On Wednesday, April 22nd, the Senate approved an amendment to H.98 that would eliminate the philosophical exemption to the requirement (per 18 V.S.A. 1121) for children to be vaccinated in order to attend schools and child care facilities in Vermont.  After eliminating the philosophical exemption, the sole exemptions to the vaccination requirement are for health-related reasons and religious beliefs.
The Senate amendment is similar to language the Senate passed several years ago, but which was ultimately rejected by the House.  H.98 as amended has been sent back to the House for further action; the House Health Care Committee is expected to take up the amendment early next week.   This issue has arisen late in the session.  Our Associations are gathering information about possible implementation challenges for schools and will be prepared to work with the committee to ensure they are adequately addressed if the bill moves forward.
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Miscellaneous Education Bill Headed to Senate Floor Next Week

The Senate this week has been working on the education law clean up bill sent over from the House. The bill makes no policy changes in the law, but corrects provisions to align them with current practice.  The following is taken from a section-by-section summary of the bill prepared by legislative counsel. 
Sec. 1. Adds “prekindergarten” to the definition of “elementary education” for federal grant purposes. Specifically, this will allow school districts to include the average daily membership of prekindergarten children for the purposes of receiving additional federal E-rate technology funds. 
Secs. 2–3. [Deleted from House version, would have repealed inactive divided budget vote language in statute. Senate Education members wished to avoid the potential for floor action in the Senate resulting in reviving the divided vote.]
Sec. 4. Repeals a lingering inaccurate reference to the inability to designate a public school. The General Assembly explicitly authorized public school designation in 2009 in amendments to 16 V.S.A. § 827. 
Sec. 5. Repeals 16 V.S.A. § 1421 regarding equipment for testing sight and hearing. The language is outdated and the concept is inherent in more expansive language of § 1422.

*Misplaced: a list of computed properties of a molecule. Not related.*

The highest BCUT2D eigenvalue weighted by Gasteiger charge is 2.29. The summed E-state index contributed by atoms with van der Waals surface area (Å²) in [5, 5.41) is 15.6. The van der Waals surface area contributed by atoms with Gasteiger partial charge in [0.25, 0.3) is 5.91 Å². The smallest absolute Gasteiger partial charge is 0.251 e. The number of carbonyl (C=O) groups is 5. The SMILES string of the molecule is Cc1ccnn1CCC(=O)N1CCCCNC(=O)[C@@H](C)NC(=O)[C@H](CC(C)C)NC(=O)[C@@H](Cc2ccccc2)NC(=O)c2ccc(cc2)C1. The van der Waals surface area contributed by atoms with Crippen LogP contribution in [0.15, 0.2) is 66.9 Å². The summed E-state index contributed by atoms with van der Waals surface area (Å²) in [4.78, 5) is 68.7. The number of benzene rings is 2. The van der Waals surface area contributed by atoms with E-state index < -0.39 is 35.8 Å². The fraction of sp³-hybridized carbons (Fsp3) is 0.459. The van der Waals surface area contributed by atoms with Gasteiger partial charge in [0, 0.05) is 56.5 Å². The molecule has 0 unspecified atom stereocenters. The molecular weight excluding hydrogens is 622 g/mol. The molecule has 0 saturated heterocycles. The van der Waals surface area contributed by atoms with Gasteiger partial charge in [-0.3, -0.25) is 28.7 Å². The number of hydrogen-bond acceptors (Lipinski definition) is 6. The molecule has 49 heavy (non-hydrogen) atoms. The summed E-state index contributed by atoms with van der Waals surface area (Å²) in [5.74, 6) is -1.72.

Sec. 6. 16 V.S.A. § 2902 currently requires all public schools to “develop and maintain an educational support system for students who require additional assistance in order to succeed or be challenged in the general education environment.” At the time the law was originally enacted, the statute referenced aspects of what would be included in an educational support system because those aspects were not addressed anywhere else. Since that time, the State Board of Education and the Agency have adopted detailed rules and policies that reflect best practices.
Section 6 makes numerous amendments to § 2902 to update the language and the required actions to reflect current best practice and the newly adopted rules for Education Quality Standards. For example, instead of an “educational support system for students who require additional assistance,” the bill would require “a tiered system of academic and behavioral supports” for the students.” Section 6 also substitutes the term “tiered system of support” for “educational support system,” which aligns with the language in the recently adopted Education Quality Standards and reflects current understanding of support systems. In addition, this section removes many of the references to what should be included in a support system because the details are now provided in detail in other places. The requirement that every school have an educational support team remains intact. 
Sec. 7. Repeals subsection (d) in 16 V.S.A. § 4015. The first sentence refers to a process used prior to enactment of Act 68 and the current process is addressed elsewhere in law. The second sentence refers to a repealed portion of a statute. 
Sec. 8. Repeals a reference in 16 V.S.A. § 4025(a)(4) to 32V.S.A. § 5402a. Section 5402a was repealed in 2012. 
Sec. 9. [Deleted before passage by the House.] 
Secs. 10–11. [Deleted from House version to reflect RED incentives in H.361. Current law provides RED incentives to REDs and the three RED variations if they are fully operational by July 1, 2107. The current section authorizing the incentives is mistakenly repealed on that same date. Sec. 10 extends RED incentives to districts that receive final approval of the electorate in all “necessary districts” by November 30, 2017. Sec. 11 replaces the repeal date with a reference to the dates determining eligibility.]
The Committee is anticipated to vote on H.440 by the end of this week, with the full bill headed to the Senate floor next week.
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Children’s Savings Accounts Bill Still Under Consideration

House Education has continued its work on H.448, which would create a Universal Children's Savings Account to be used by Vermont-born children toward college costs. The money, $250 for each child born a resident of Vermont after July 1, 2015, will come from the Vermont Student Assistance Corporation and private donations.  An additional $500 and a yearly match of up to $250 will be available to children in families with income less than 250% of the federal poverty level. The bill is expected to go to the House floor in the coming week. 
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Published By: Vermont School Boards Association, Vermont Superintendents Association, Vermont Principals’ Association, Vermont Council of Special Education Administrators, Vermont Association of School Business Officials and VSBIT 
Attn: Nicole Mace, 2 Prospect St., Montpelier, VT 05602 (802)-223-3580